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This is a part of a series of articles on education and digital transformation first published in Campaign magazine. You can also find the following on the Campaign website.


In 2001, a guy called Dave at the media agency where I was working left to go to Deloitte. I was seriously puzzled. Why would you want to leave the fun, creative industry that I worked in and join the land of the 300-page PowerPoint? At the time, serious consultants worked in supply-chain management, telecoms or manufacturing. Media and marketing was seen as a bit (in his words) "balloons and T-shirts".

Times have changed. Professional services businesses have stormed into this area, clambering over each other to buy up every digital marketing ‘asset’ that they can get their hands on. Why has a primarily technology-driven revolution resulted in marketing services businesses becoming the truffles of the modern business age?

Put simply, it’s because ‘digital’ is, in essence, a media and communications revolution. The web and the internet have enabled interactivity and connectivity on a massive scale and these, in turn, have resulted in the birth of a set of new channels and services that have empowered the consumer.

The combination of mobile, search, social and ecommerce has increased consumer choice, empowered them through an explosion in information and intel, and enhanced the dialogue between a business and its customers, ultimately resulting in the need for greater business transparency and for companies to respond more quickly to consumer needs.


Digital underpins the next phase

Digital has become an interactive service layer that sits between a business and its customers. Now, when a customer interacts with your business, they expect you to remember who they are, suggest products and services that they may like, match a cheaper price they have discovered elsewhere and a whole lot more.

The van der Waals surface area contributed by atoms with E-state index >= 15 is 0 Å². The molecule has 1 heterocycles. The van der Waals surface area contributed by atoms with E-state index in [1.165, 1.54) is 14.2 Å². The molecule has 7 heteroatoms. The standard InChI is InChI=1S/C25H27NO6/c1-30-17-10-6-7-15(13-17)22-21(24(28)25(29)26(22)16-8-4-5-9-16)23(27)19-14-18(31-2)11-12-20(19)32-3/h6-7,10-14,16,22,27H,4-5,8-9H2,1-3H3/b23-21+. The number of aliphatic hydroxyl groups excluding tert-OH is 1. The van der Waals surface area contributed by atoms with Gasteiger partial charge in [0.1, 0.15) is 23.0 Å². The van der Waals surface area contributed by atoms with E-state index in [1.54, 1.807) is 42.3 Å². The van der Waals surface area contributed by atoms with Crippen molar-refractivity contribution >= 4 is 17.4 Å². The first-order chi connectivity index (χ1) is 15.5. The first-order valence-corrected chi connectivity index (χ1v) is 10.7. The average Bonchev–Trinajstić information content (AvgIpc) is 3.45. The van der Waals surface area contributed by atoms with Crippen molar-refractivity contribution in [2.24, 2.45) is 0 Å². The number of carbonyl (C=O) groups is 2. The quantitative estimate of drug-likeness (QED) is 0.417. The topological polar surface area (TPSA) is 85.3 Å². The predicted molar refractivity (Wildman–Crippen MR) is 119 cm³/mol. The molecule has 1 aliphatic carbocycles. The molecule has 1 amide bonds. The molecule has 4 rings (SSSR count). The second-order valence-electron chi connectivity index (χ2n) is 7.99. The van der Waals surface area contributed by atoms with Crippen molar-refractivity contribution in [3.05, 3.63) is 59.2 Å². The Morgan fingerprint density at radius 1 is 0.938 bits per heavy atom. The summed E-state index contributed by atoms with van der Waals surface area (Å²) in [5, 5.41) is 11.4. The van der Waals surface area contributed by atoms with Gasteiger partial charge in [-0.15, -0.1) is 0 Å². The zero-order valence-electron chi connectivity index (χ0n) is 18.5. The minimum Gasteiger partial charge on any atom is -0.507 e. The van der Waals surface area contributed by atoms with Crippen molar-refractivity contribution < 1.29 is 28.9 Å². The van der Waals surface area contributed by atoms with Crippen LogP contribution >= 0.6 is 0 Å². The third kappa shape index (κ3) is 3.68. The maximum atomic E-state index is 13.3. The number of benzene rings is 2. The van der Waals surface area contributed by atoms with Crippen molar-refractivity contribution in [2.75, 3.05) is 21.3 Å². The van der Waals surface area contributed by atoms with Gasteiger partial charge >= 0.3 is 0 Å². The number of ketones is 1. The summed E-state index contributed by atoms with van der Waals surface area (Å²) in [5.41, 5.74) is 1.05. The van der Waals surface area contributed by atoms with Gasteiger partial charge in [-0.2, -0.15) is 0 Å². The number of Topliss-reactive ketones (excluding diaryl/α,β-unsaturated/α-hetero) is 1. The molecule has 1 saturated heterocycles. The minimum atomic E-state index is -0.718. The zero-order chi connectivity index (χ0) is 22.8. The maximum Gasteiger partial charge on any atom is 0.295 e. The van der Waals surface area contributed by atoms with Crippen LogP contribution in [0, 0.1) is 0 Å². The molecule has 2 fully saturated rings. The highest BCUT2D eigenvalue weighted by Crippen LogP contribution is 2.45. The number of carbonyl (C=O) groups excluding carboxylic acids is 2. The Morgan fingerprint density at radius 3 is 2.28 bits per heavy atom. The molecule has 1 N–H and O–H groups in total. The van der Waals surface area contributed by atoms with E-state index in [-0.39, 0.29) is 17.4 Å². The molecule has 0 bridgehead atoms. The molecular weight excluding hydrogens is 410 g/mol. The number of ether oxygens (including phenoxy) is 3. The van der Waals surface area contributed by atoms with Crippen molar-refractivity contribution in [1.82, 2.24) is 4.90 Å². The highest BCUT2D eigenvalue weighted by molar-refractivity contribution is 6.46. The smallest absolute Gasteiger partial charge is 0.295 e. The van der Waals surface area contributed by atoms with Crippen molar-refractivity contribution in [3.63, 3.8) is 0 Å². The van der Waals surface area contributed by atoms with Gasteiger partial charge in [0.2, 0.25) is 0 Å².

Many of the new skills that enable a business to successfully meet these requirements originated within the modern marketing function. Data and analytics skills used to be buried in research and development departments, but it was within the marketing department that they were set on fire; ecommerce should, arguably, sit within the sales department, but that’s not where the expertise is, and so on.

Building intuitive interfaces, creating new and more innovative products out of the insights gleaned from reams of customer data, and delighting your customers with your beautiful design skills are all part of the next phase of marketing and business.

If you are a marketer who truly ‘gets’ the harder technology and data skills associated with digital and can combine them with the softer creative, design and communication skills associated with customer-centricity, then your future is very bright indeed.

If you aren’t in marketing, don’t worry, your career isn’t dead just yet. A key responsibility of the best CMOs will be to liberate these skills to just about everybody else in their business. I’m not being dramatic when I say that the businesses that don’t do this won’t survive.

I haven’t seen Dave for a while. I wonder how he’s getting on?


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